Our final visitor of the day: Saturday

9 August 2014

The Eisteddfod is coming to an end but today I still got time to meet our last visitors of the week. I found them in the “Learning Sosban Fach session” at Maes D, and although they came from England, they were completely integrated in the celebration from the moment they stepped onto the maes.

Their names are Brian & Brenda Wareham and Terri Freeman. Brian is the Chairman of Hampshire police male voice choir and Terri is its Musical Director. They came to the National Eisteddfod because they want to hear the Welsh voices within the Male Voice Choir competition at the pavilion this afternoon. “We came for the music, but we’re really enjoying all aspects of the celebration”, says Brian.

They have a very positive attitude about experiencing Welsh culture, so they didn’t want to miss the Chairing ceremony yesterday afternoon. “It was absolutely spectacular, I burst into tears when the bard was chaired because it was so emotional”, says Terri. They also say that they were surprised to see that just a few people needed the simultaneous translation and that everybody else could speak Welsh. For them this has been a revealing experience, because they got to see that “people aren’t just giving lip service to it but they’re actually using Welsh”.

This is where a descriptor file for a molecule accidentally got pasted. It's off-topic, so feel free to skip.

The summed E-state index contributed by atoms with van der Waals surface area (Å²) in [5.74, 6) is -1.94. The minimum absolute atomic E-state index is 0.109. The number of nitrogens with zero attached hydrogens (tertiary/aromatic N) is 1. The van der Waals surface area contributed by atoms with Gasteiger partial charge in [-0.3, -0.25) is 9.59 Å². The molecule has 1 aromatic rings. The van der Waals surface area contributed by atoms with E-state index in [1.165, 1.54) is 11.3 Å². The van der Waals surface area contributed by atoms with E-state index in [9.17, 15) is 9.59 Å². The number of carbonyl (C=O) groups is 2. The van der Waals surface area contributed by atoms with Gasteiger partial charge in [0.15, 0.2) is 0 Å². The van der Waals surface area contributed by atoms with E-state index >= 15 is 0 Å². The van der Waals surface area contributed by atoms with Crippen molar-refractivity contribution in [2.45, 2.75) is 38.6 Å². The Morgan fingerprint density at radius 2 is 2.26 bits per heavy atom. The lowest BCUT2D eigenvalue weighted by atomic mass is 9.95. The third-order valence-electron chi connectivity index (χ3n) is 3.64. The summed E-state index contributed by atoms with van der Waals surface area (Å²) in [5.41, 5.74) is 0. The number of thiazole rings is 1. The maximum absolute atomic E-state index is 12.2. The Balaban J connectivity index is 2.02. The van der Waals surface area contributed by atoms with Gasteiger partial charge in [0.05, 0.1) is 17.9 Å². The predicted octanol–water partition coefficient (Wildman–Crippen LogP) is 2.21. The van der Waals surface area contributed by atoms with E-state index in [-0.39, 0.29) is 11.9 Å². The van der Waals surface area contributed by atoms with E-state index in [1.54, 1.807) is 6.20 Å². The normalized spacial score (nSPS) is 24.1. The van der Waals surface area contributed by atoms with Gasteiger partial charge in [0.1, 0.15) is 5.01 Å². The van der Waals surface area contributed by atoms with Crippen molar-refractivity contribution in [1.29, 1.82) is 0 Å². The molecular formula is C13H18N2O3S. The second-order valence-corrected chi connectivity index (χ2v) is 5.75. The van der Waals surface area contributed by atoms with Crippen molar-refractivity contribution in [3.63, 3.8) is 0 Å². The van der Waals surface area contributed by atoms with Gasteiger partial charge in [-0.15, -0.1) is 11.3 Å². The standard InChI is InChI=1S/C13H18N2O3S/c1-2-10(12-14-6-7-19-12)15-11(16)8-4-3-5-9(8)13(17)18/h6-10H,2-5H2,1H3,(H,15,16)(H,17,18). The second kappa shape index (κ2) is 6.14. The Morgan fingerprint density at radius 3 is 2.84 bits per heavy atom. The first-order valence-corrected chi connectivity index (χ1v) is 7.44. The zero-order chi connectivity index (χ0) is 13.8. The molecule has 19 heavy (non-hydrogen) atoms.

They think the festival is wonderful but they find the emphasis on Welsh language a bit challenging. “I haven’t got a clue of what half of the stalls are because I can’t understand what’s written on them; I understand the importance of preserving the language, but it would be very helpful to have just a couple of words in English, no more, to know what everything is”, says Brian.

But it is amazing to see how positive they feel about Welsh culture when they say “we can’t really complain because, in fairness, we’re the minority here”.

These three friends from Hampshire came to the National Eisteddfod for a very specific competition but they admit they have learnt a lot just during these few days. They are not Welsh, but they certainly share the attitude and respect needed to enjoy the National Eisteddfod of Wales. They are the proof that everybody is welcome in this annual celebration of Welsh culture and identity.

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